One doesn’t have to live a fast life to be numb and “boring.” Those who live a slow life can become numb and bored too. At the core, boredom stems from a lack of creativity. Guarded, careful people move slowly to mentally calculate all possible moves. Their minds are like tentacles grasping at known possibilities. The mind is limited because it deals with what is already known – the mind lacks the capacity for originality. While there are different levels of Mind, creativity does not run on the mental circuit – Inspiration pours through altogether different wiring.

After we get inspired, then the mind steps in and tries to make sense of insight. But, insight is always the primary and not the pedantic thinking. I was one of the people living in the trap of constant thought years ago – now the mind is quiet and just lays ready to be active when I need it to function.

The mind is limited and inspiration is open-ended. Why not live the Inspiration circuit continuously, instead of just using the mind – who cares whether the mind is Higher or Lower? Everyone taps inspiration at some point. Imagine if we all lived inspired lives, and the mind’s tendency to dissect and reduce was relegated to a tertiary role….What, then, would our lives become?

But if I stop using the mind, I won’t be able to function.” Well, that’s obviously not true. If all you know is the mind, then the unknown does not exist to you. If you want life to sparkle, you must be willing to leap into the unknown – instead of clutching at everything with the mind. If the mind was all you needed, you wouldn’t feel that longing and yearning for more.

The fear of death runs deep in nearly everyone’s unconscious veins. When someone dies, people close to that person begin to tussle with this fear. The dying can also waste their opportunity to engage life in a new way by wallowing in death’s imminence. Death can quickly become unnecessarily complicated.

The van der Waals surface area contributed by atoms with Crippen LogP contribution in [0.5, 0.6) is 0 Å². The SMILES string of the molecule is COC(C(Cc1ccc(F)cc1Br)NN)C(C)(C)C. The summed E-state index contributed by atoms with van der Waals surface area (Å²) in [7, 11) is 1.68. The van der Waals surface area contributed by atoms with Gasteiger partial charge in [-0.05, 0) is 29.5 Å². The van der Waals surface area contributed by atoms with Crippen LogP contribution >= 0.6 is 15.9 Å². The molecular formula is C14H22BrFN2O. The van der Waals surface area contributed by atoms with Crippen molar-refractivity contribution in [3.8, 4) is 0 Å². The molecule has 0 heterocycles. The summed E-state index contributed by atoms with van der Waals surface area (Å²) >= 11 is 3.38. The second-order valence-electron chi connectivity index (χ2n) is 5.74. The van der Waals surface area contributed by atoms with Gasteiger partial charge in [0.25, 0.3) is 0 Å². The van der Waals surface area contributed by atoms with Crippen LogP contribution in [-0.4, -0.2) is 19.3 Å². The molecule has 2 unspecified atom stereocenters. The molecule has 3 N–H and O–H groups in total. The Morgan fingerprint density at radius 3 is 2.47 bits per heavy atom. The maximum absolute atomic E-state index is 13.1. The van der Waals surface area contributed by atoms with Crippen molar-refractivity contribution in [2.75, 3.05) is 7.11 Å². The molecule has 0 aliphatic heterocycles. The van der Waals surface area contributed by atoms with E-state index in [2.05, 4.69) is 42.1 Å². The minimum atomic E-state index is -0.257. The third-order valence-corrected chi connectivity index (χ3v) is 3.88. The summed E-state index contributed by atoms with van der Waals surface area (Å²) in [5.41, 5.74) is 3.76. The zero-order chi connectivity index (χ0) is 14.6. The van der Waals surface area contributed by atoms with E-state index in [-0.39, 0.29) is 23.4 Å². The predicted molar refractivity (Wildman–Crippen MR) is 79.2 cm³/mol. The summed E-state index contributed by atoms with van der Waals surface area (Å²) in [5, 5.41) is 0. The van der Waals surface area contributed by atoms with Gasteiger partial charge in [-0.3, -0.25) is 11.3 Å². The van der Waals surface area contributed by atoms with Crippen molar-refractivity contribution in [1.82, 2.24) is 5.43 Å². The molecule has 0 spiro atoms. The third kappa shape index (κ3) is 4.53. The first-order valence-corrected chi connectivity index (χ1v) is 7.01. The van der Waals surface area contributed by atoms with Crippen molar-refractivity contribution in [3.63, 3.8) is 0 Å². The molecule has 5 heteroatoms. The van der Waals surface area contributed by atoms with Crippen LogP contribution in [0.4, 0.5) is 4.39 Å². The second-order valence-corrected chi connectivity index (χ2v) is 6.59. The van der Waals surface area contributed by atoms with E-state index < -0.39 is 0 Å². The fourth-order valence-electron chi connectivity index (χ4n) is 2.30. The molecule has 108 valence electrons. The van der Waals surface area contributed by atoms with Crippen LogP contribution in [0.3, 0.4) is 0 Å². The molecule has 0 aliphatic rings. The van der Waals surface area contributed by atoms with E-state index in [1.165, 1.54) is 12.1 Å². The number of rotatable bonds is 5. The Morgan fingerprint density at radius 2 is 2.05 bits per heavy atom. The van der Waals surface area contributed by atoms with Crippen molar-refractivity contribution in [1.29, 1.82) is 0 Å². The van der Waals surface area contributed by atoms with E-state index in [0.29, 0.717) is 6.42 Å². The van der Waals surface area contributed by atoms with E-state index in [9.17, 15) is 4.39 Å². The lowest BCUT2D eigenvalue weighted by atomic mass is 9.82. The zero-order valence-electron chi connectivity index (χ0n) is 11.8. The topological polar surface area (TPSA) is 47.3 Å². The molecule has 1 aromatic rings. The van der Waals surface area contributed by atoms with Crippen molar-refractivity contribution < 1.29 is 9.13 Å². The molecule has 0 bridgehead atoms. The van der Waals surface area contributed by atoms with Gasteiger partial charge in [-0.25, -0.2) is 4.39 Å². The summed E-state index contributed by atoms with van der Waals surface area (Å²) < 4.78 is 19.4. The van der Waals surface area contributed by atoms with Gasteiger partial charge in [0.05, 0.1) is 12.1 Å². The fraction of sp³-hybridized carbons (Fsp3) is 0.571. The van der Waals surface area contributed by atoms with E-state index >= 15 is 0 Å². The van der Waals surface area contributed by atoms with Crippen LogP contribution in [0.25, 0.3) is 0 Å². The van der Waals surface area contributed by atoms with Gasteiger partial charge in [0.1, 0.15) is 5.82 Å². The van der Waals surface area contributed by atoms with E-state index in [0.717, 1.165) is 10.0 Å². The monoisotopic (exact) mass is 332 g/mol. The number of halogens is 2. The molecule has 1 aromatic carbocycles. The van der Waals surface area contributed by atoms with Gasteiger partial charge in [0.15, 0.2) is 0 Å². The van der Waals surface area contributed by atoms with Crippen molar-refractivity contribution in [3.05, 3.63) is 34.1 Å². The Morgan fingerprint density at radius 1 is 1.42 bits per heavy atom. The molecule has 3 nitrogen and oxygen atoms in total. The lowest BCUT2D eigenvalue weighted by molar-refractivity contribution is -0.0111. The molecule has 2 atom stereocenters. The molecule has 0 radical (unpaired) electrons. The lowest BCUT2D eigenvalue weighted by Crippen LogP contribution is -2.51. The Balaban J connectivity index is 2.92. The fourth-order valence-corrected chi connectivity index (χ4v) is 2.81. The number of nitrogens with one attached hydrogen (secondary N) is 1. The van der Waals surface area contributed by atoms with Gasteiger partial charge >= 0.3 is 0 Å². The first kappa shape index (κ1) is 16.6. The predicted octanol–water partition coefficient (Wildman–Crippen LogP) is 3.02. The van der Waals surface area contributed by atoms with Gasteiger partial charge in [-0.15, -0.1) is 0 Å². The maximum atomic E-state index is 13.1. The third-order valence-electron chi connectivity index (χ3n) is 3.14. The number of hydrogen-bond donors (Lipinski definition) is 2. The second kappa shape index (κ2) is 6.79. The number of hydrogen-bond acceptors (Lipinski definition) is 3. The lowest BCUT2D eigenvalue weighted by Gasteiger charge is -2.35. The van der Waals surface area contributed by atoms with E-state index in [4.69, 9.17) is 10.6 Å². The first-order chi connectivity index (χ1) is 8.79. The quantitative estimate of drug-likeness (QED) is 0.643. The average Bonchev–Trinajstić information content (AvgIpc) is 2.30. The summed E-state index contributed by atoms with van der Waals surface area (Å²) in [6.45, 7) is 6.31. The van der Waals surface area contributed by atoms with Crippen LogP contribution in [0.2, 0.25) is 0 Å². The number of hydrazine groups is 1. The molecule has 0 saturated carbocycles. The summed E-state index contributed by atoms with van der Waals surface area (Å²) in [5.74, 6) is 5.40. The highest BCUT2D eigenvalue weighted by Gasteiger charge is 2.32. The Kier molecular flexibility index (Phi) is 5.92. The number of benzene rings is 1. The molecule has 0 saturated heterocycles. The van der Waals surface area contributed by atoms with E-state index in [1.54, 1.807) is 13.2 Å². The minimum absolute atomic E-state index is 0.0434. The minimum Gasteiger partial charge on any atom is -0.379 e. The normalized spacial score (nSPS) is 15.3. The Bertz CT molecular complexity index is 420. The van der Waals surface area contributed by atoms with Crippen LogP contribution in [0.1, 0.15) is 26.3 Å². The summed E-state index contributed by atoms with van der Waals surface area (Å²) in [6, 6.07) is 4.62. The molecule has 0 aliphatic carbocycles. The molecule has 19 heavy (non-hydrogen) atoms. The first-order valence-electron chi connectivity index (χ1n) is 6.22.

We don’t talk about death simply. Instead, we pussyfoot around the topic, feign condolences with pat phrases, and secretly lose our shit at the thought of losing someone or dying ourselves. Sadness and fear parade in full glory. Death is personified as the Grim Reaper, complete with the scythe of massive proportions.

In reality, death is a poorly understood process – and that is all. Simple. We bring too much of our own baggage when facing death, drum up drama, and – yet again – forget to live.

If it takes living like you are dying to wake up, then why not do that? Pretend you have a terminal diagnosis and have only a couple of weeks left. Try it, but without feeling sorry for yourself or others. Strip away the layers that want to dramatize death into sadness and loss, and just plunge into what remains. Where does your focus go? Who or what feels most important?

You’ve been programmed to experience death as morbid, so stop making it something that it isn’t. After all, this is a hypothetical exercise in awareness and you’re not necessarily going to die in a couple of weeks….

As you live your “couple of weeks,” notice what comes to the forefront as being essential. If you succeed, you may have tapped that Inspiration circuit and surrendered the mind. Then, just stay there and see how your life changes. Your life may turn upside down, but was it right-side-up to begin with?